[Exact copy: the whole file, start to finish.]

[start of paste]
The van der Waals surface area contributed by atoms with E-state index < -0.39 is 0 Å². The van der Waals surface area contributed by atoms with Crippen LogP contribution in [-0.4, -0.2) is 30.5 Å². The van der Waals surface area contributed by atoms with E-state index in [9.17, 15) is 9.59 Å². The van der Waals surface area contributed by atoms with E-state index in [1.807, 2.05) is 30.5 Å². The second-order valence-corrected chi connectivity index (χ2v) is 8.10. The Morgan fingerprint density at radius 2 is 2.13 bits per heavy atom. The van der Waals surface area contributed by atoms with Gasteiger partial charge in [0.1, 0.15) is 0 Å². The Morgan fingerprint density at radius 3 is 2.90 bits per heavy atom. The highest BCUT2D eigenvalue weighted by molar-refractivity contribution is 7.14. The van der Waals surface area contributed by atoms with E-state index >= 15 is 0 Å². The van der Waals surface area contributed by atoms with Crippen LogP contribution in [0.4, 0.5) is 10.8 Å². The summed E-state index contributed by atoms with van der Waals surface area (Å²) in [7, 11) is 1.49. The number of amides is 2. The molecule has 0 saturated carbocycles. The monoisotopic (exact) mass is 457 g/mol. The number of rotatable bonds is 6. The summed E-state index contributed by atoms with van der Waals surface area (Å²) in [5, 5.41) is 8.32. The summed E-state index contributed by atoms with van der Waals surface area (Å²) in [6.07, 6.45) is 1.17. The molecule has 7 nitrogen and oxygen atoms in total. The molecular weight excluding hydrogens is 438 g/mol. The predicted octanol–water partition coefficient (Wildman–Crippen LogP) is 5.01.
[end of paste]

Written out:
The van der Waals surface area contributed by atoms with E-state index < -0.39 is 0 Å². The van der Waals surface area contributed by atoms with Crippen LogP contribution in [-0.4, -0.2) is 30.5 Å². The van der Waals surface area contributed by atoms with E-state index in [9.17, 15) is 9.59 Å². The van der Waals surface area contributed by atoms with E-state index in [1.807, 2.05) is 30.5 Å². The second-order valence-corrected chi connectivity index (χ2v) is 8.10. The Morgan fingerprint density at radius 2 is 2.13 bits per heavy atom. The van der Waals surface area contributed by atoms with Gasteiger partial charge in [0.1, 0.15) is 0 Å². The Morgan fingerprint density at radius 3 is 2.90 bits per heavy atom. The highest BCUT2D eigenvalue weighted by molar-refractivity contribution is 7.14. The van der Waals surface area contributed by atoms with E-state index >= 15 is 0 Å². The van der Waals surface area contributed by atoms with Crippen LogP contribution in [0.4, 0.5) is 10.8 Å². The summed E-state index contributed by atoms with van der Waals surface area (Å²) in [7, 11) is 1.49. The number of amides is 2. The molecule has 0 saturated carbocycles. The monoisotopic (exact) mass is 457 g/mol. The number of rotatable bonds is 6. The summed E-state index contributed by atoms with van der Waals surface area (Å²) in [5, 5.41) is 8.32. The summed E-state index contributed by atoms with van der Waals surface area (Å²) in [6.07, 6.45) is 1.17. The molecule has 7 nitrogen and oxygen atoms in total. The molecular weight excluding hydrogens is 438 g/mol. The predicted octanol–water partition coefficient (Wildman–Crippen LogP) is 5.01.